1. The steward is not just a manager, but ‘a ruler over all his master’s goods’, as Eliezer was in the house of Abraham (Gen. xxiv. 2-12), and Joseph in the house of Potiphar (Gen. xxxix. 4). He is not a slave, as he is liable to dismissal.
2. What is this that I hear about you? The master isn’t examining his steward; this is an expression of surprise: ‘What’s this I hear about you, whom I have trusted? Since the master is acting on someone else’s report, some have suggested that the steward had been slandered, but there is no ground in the text for thinking this.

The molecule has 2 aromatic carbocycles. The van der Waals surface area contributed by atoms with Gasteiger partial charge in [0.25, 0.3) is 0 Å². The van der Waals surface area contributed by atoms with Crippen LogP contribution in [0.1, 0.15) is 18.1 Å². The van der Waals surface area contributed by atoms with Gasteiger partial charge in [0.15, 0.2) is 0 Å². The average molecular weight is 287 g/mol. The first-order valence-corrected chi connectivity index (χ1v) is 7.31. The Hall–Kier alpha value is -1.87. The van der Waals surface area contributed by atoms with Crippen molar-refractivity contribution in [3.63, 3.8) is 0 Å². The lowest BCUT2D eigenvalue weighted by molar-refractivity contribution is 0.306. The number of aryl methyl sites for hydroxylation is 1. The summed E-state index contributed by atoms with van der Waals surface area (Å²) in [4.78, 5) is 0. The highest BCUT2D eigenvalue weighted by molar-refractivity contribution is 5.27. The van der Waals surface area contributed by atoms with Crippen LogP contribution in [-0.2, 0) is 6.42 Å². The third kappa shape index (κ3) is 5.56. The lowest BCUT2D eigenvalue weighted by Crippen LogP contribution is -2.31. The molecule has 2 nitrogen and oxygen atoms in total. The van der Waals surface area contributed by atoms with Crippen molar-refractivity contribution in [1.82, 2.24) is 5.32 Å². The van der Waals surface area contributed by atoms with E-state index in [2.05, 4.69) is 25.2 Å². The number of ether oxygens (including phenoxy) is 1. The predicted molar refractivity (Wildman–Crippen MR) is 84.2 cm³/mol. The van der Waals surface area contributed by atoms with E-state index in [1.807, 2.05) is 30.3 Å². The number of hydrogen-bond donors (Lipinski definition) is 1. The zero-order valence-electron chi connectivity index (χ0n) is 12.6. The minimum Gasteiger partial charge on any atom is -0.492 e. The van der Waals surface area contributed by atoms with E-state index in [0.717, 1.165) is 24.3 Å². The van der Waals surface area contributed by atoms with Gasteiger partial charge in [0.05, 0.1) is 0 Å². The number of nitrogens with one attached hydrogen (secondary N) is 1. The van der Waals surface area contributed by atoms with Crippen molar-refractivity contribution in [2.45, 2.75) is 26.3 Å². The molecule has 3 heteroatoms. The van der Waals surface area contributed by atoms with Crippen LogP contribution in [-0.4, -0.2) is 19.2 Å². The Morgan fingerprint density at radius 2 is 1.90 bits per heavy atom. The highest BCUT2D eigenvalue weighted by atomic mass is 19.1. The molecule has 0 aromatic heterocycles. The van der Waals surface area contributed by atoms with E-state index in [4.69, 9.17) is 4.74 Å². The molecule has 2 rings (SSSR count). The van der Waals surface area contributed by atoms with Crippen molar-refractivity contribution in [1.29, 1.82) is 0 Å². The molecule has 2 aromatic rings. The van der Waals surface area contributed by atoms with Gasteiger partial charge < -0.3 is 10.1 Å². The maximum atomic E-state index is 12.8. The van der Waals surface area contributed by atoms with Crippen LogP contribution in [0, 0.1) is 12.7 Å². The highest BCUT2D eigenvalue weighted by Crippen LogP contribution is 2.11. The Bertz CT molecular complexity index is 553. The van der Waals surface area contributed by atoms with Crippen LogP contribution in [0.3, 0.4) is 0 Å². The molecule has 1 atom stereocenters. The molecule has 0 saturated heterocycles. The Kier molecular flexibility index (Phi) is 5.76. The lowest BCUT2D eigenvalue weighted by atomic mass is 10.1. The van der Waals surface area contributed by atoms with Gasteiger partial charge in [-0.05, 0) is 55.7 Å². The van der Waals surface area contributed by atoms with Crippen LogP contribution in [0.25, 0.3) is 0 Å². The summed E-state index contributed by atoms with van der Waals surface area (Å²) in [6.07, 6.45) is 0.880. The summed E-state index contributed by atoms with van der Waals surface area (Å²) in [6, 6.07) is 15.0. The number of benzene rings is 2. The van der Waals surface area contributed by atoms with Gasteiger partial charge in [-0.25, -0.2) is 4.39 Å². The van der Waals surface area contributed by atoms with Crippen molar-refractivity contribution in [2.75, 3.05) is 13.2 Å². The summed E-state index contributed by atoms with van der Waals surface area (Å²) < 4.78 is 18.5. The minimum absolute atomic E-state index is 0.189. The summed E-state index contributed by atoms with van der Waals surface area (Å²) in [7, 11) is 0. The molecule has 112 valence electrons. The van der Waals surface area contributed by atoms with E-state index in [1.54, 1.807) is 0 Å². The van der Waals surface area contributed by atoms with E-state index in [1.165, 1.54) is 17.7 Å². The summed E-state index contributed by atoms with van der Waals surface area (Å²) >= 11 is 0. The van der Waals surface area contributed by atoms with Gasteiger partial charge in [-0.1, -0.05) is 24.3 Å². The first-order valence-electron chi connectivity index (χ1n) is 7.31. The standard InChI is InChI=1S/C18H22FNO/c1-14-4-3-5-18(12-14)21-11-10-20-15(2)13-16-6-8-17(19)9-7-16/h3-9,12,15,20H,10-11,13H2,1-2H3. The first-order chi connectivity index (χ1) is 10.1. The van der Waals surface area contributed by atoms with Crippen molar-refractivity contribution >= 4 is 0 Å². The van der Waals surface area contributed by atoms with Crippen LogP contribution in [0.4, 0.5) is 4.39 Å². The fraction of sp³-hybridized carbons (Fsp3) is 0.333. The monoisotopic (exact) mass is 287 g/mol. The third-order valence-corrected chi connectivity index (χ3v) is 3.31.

In the first conclusion to the parable (v. 9), Jesus advises his disciples to use the things of this world to make friends for themselves who will receive them into the eternal habitations. Except of the mention of unrighteous mammon, this is remarkably similar to the words, Lay up for yourselves treasures in heaven. For, as Adeney points out in his commentary, in the eternal habitations, the article ‘the’ must point to heaven as the home of eternal life. He writes, ‘The idea of the verse seems to be this : So use earthly property as to win friendships which shall outlast the property and endure to the future life, where the money that is only spent selfishly is no longer of service. This conduct is the opposite to that of the rich fool (xii. 16-21) and that of Dives, who makes no friend of Lazarus with his money on earth to be for his comfort after death (xvi. 19-31). The word eternal is emphatically introduced, as pointing to more than the temporary shelter the debtors gave the steward.’ We can only put unrighteous mammon to use for building eternal habitations by giving alms and otherwise using it for God’s ends.